Healthgrades this week released its annual list of "America's Best Hospitals," recognizing the country's top hospitals based on their performance across multiple common conditions and procedures.
See the full list
The "Best Hospitals" lists recognize hospitals at two levels: the 50 Best Hospitals and the 100 Best Hospitals. The rankings build on the organization's 2017 Distinguished Hospital Award for Clinical Excellence list, which was released in January and recognized the top 5 percent of hospitals in the country.
How 'best hospitals' are selected
To be eligible for consideration, hospitals had to report sufficient data to assess mortality and complication rates for at least 21 of the 32 conditions and procedures included in the Healthgrades methodology. Healthgrades used information from CMS' Medicare Provider Analysis and Review database for 2013 through 2015 to assess mortality and complication rates for those conditions and procedures.
Using that data, Healthgrades identified the top 5 percent of hospitals and awarded them the Distinguished Award for Clinical Excellence.
Healthgrades names top 258 US hospitals for clinical outcomes
To qualify for the 50 Best Hospitals list, hospitals must have received the Distinguished Hospital Award for Clinical Excellence for at least six consecutive years. Hospitals on the 100 Best Hospitals list, which represents the top 2 percent of hospitals based on the criteria, must have received the Distinguished Award for at least three consecutive years.
'Best Hospital' list highlights
Hospitals on the list were unevenly distributed across the country, Becker's Hospital Review reports. For example, 22 states and Washington, D.C., didn't have a hospital in the top 100. California, Colorado, Illinois, Michigan, and Pennsylvania had the highest concentration of hospitals on the list.
The Leapfrog Group names 115 'Top Hospitals'
From 2013 to 2015, the risk-adjusted mortality rate for the evaluated procedures and conditions at the 100 Best Hospitals was 27.1 percent lower than at other hospitals. Healthgrades estimated at least 179,438 lives could have been saved over the three-year period if all U.S. hospitals had performed at the level of the Best Hospitals.
Further, an accompanying white paper noted that hospitals on the list perform well on patient engagement measures. Healthgrades cited various examples, including Virginia Mason Medical Center's Orthopedic Patient-Peer Partner Program. Under the program, patients who underwent joint replacement surgery at the Seattle-based hospital can return as volunteers to help new patients preparing for joint replacement.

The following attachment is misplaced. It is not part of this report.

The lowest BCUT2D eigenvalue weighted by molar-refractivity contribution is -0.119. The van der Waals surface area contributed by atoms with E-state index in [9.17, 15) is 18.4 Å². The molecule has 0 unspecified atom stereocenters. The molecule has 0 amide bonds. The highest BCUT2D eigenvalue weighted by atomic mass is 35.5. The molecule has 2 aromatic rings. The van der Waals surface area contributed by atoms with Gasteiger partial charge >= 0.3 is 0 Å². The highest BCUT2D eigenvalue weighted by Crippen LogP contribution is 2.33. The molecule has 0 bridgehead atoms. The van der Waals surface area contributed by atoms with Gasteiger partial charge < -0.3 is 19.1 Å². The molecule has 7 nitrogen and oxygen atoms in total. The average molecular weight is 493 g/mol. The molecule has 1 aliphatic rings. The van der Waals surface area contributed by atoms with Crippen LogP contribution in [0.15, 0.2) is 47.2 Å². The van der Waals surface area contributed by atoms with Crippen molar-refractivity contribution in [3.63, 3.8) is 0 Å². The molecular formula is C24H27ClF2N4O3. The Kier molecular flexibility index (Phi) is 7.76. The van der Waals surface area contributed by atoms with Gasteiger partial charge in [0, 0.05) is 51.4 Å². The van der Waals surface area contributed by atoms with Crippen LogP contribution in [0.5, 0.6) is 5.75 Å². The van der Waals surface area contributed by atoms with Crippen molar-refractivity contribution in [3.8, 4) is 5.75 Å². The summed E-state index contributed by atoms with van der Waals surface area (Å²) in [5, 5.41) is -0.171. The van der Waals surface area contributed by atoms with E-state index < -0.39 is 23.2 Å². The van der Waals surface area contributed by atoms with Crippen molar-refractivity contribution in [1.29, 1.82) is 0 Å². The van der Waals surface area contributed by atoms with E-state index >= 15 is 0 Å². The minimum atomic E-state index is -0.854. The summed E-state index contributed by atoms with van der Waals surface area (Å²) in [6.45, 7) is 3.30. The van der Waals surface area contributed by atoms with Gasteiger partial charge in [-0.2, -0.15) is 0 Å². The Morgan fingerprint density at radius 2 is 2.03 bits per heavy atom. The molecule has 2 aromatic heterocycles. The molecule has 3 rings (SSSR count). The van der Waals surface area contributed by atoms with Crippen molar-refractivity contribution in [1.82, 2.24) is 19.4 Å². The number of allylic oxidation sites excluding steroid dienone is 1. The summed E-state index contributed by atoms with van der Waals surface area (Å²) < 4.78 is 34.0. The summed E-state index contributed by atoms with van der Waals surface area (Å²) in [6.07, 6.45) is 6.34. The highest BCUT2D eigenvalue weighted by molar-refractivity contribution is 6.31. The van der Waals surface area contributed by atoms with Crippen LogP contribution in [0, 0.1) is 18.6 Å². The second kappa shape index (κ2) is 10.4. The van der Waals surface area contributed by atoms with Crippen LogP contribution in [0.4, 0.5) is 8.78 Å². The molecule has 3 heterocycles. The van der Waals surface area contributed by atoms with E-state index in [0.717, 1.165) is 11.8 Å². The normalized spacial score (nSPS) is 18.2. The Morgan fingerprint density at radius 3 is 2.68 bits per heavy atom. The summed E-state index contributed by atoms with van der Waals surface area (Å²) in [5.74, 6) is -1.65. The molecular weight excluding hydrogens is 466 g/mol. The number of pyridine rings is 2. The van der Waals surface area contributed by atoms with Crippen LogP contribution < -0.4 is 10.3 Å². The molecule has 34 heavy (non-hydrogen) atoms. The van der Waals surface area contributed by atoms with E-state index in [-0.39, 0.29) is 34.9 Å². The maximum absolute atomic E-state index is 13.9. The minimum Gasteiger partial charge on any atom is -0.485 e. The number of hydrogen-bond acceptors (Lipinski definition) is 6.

Ranked hospitals were unevenly distributed across the country, according to Becker's Hospital Review. For example, 22 states and Washington, D.C., didn't have a hospital in the top 100. California, Colorado, Illinois, Michigan, and Pennsylvania had the highest concentration of hospitals on the list.
Healthgrades CMO Brad Bowman said, "Hospitals that have achieved 'America's Best Hospitals' distinction have sustained high quality outcomes for their patients over many years and often, offer programs that engage consumers and their overall communities in their care."
Bowman added, "Health care consumerism is requiring hospitals and health systems to innovate in a variety of areas, including quality, to meet growing expectations about the level of care, personalization and convenience" (Gooch/Punke, Becker's Hospital Review, 2/21; Healthgrades methodology, accessed 2/23; Healthgrades release, 2/21; Mulero, Healthcare DIVE, 2/22).
7 imperatives to transform your quality strategy
The central mission of hospitals and health systems will always remain constant: provide high-quality care to patients. But with a sea of market changes impacting clinical quality goals, the conventional quality path that most hospitals are on is no longer sufficient—or smart.
Read this briefing to see what trends are altering health care, where the typical strategies fall short, and how to build a new quality plan that delivers the best care for patients, reduces costs, and engages physicians.
Read the briefing
Next in the Daily Briefing
For burned-out physicians, medicine no longer feels like a 'calling,' study finds